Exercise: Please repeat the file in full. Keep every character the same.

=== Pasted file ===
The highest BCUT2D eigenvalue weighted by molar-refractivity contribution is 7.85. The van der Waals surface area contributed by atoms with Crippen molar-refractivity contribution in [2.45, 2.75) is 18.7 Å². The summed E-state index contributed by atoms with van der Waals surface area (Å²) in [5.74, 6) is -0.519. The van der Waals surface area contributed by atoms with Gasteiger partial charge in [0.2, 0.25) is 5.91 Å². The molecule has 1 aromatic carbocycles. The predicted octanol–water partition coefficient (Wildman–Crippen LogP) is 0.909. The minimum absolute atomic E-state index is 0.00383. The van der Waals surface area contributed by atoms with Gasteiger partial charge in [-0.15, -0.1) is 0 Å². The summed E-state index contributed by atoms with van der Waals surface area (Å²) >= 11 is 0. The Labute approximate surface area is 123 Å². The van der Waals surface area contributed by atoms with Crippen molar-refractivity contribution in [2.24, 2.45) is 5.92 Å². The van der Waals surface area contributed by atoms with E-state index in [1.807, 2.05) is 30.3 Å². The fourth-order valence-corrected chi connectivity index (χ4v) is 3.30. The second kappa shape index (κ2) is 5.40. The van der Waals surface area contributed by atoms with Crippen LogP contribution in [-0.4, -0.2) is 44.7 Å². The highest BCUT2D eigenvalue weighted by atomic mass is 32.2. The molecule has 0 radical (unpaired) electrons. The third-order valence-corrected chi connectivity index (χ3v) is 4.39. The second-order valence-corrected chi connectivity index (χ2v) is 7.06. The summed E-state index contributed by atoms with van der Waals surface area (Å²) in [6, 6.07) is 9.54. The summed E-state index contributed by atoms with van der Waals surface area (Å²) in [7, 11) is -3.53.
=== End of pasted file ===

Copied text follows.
The highest BCUT2D eigenvalue weighted by molar-refractivity contribution is 7.85. The van der Waals surface area contributed by atoms with Crippen molar-refractivity contribution in [2.45, 2.75) is 18.7 Å². The summed E-state index contributed by atoms with van der Waals surface area (Å²) in [5.74, 6) is -0.519. The van der Waals surface area contributed by atoms with Gasteiger partial charge in [0.2, 0.25) is 5.91 Å². The molecule has 1 aromatic carbocycles. The predicted octanol–water partition coefficient (Wildman–Crippen LogP) is 0.909. The minimum absolute atomic E-state index is 0.00383. The van der Waals surface area contributed by atoms with Gasteiger partial charge in [-0.15, -0.1) is 0 Å². The summed E-state index contributed by atoms with van der Waals surface area (Å²) >= 11 is 0. The Labute approximate surface area is 123 Å². The van der Waals surface area contributed by atoms with Crippen molar-refractivity contribution in [2.24, 2.45) is 5.92 Å². The van der Waals surface area contributed by atoms with E-state index in [1.807, 2.05) is 30.3 Å². The fourth-order valence-corrected chi connectivity index (χ4v) is 3.30. The second kappa shape index (κ2) is 5.40. The van der Waals surface area contributed by atoms with Crippen LogP contribution in [-0.4, -0.2) is 44.7 Å². The highest BCUT2D eigenvalue weighted by atomic mass is 32.2. The molecule has 0 radical (unpaired) electrons. The third-order valence-corrected chi connectivity index (χ3v) is 4.39. The second-order valence-corrected chi connectivity index (χ2v) is 7.06. The summed E-state index contributed by atoms with van der Waals surface area (Å²) in [6, 6.07) is 9.54. The summed E-state index contributed by atoms with van der Waals surface area (Å²) in [7, 11) is -3.53.